Congratulations to our colleagues who designed and taught the classes in which students developed the artifacts selected for the Student View exhibition, now in the Ferst Center for the Arts (until January 31) and then moving to the Woodruff Art Center (1280 Peachtree Street NE, Atlanta, GA 30309) for one… Continue reading
The Student View exhibition currently on display at the Ferst Center for the Arts is entering its final week. Last Wednesday, January 18th, students whose work was selected for the exhibition were honored in a private reception followed by a public screening of student films. We had an impressive turnout: More than 50 people attended the reception, and more than 100 came to the screening!
As a collaboration between the Writing and Communication Program and the Ferst Center for the Arts, Student View is, to our knowledge, the first exhibition of its kind in the country, displaying student works produced in composition and English studies classrooms in a professional art gallery that’s open to the public. The exhibition features a wide variety of artifacts displayed in five categories: Collage, Mosaic, Digital Media, Poster Art, and Film. Continue reading
To cap off my introductory week with my new 1102 students I decided to do a field trip. The general trajectory of my first week was a sort of “show not tell” conceptual introduction to the course (with the incredibly important yet always boring syllabus day in the middle). In… Continue reading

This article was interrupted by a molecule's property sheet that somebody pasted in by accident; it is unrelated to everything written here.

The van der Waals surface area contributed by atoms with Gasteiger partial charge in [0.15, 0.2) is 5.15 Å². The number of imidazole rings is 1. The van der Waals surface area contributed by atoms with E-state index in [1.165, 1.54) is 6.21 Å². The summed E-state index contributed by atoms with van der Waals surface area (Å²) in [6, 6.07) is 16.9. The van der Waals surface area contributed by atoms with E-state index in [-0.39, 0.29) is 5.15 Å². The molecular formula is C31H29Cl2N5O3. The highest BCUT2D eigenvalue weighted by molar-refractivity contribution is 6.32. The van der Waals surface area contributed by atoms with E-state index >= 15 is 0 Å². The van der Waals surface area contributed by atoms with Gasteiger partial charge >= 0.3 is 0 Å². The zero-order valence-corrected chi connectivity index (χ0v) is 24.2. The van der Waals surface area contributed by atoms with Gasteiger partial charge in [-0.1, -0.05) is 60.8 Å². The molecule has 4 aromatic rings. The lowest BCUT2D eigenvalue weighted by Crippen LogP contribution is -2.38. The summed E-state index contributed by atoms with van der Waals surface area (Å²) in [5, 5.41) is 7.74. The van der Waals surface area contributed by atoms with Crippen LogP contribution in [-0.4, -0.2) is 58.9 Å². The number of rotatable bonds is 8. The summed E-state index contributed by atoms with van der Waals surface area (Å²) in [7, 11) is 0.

Where can you see a film protesting lint, a new vision of Monet’s beloved Giverny, a self-portrait made up of thousands of tiny images and words, a concrete poem that turns Zadie Smith’s White Teeth into an enormous pair of lips, and the ferocious grace of local skydivers? MOMA? The Tate Modern? The Musée D’Orsay? Look no further than the Ferst Center for the Arts, just around the corner from Skiles. And the artists? No, they aren’t here in residence from other institutions; they are our students and they rock.
How many times have we been blown away by our students’ creativity and talent when we ask them to do work that pushes the boundaries of traditional first-year composition assignments? Each year, more than 4,000 Georgia Tech students enroll in our English 1101 and 1102 courses. Many of them create artistic pieces that not only satisfy the written, oral, visual, electronic, and nonverbal components of communication, but far surpass our expectations of a given assignment. Continue reading
One of the pleasures of being a teacher is seeing the often surprisingly varied, original work that students produce—particularly on projects that may seem challenging to us (“Will they grasp the assignment’s complexities? Is this too much to ask of freshmen?”), and to them (“How will I get this done?!”). Often in LCC courses, we ask our students to “Think Big,” and encourage them to do so with assignments that are creative, challenging, and broadly conceived (that is, we don’t spoon-feed them a specific essay topic or conventional, straightforward assignment outline). Continue reading